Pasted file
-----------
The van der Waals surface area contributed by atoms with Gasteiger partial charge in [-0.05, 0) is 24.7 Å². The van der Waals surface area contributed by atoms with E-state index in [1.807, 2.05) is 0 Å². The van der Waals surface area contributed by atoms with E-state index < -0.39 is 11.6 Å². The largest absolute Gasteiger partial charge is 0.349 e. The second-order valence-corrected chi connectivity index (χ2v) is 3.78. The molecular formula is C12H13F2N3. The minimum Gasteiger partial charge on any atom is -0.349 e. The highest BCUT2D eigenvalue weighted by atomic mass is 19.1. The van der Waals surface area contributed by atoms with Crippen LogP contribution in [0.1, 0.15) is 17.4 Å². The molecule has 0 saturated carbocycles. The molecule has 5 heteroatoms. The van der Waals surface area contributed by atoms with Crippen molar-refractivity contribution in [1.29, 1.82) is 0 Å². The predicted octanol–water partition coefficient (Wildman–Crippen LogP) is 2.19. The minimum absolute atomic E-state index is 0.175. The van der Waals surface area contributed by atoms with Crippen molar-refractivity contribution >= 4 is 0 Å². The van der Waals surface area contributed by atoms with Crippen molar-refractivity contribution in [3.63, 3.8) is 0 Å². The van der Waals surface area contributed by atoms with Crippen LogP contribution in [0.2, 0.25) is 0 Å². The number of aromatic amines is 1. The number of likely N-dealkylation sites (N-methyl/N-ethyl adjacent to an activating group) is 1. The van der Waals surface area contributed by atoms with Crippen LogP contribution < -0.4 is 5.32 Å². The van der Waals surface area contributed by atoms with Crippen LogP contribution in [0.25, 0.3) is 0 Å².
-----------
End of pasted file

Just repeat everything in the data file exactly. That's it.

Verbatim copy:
The van der Waals surface area contributed by atoms with Gasteiger partial charge in [-0.05, 0) is 24.7 Å². The van der Waals surface area contributed by atoms with E-state index in [1.807, 2.05) is 0 Å². The van der Waals surface area contributed by atoms with E-state index < -0.39 is 11.6 Å². The largest absolute Gasteiger partial charge is 0.349 e. The second-order valence-corrected chi connectivity index (χ2v) is 3.78. The molecular formula is C12H13F2N3. The minimum Gasteiger partial charge on any atom is -0.349 e. The highest BCUT2D eigenvalue weighted by atomic mass is 19.1. The van der Waals surface area contributed by atoms with Crippen LogP contribution in [0.1, 0.15) is 17.4 Å². The molecule has 0 saturated carbocycles. The molecule has 5 heteroatoms. The van der Waals surface area contributed by atoms with Crippen molar-refractivity contribution in [1.29, 1.82) is 0 Å². The predicted octanol–water partition coefficient (Wildman–Crippen LogP) is 2.19. The minimum absolute atomic E-state index is 0.175. The van der Waals surface area contributed by atoms with Crippen molar-refractivity contribution >= 4 is 0 Å². The van der Waals surface area contributed by atoms with Crippen molar-refractivity contribution in [3.63, 3.8) is 0 Å². The van der Waals surface area contributed by atoms with Crippen LogP contribution in [0.2, 0.25) is 0 Å². The number of aromatic amines is 1. The number of likely N-dealkylation sites (N-methyl/N-ethyl adjacent to an activating group) is 1. The van der Waals surface area contributed by atoms with Crippen LogP contribution < -0.4 is 5.32 Å². The van der Waals surface area contributed by atoms with Crippen LogP contribution in [0.25, 0.3) is 0 Å².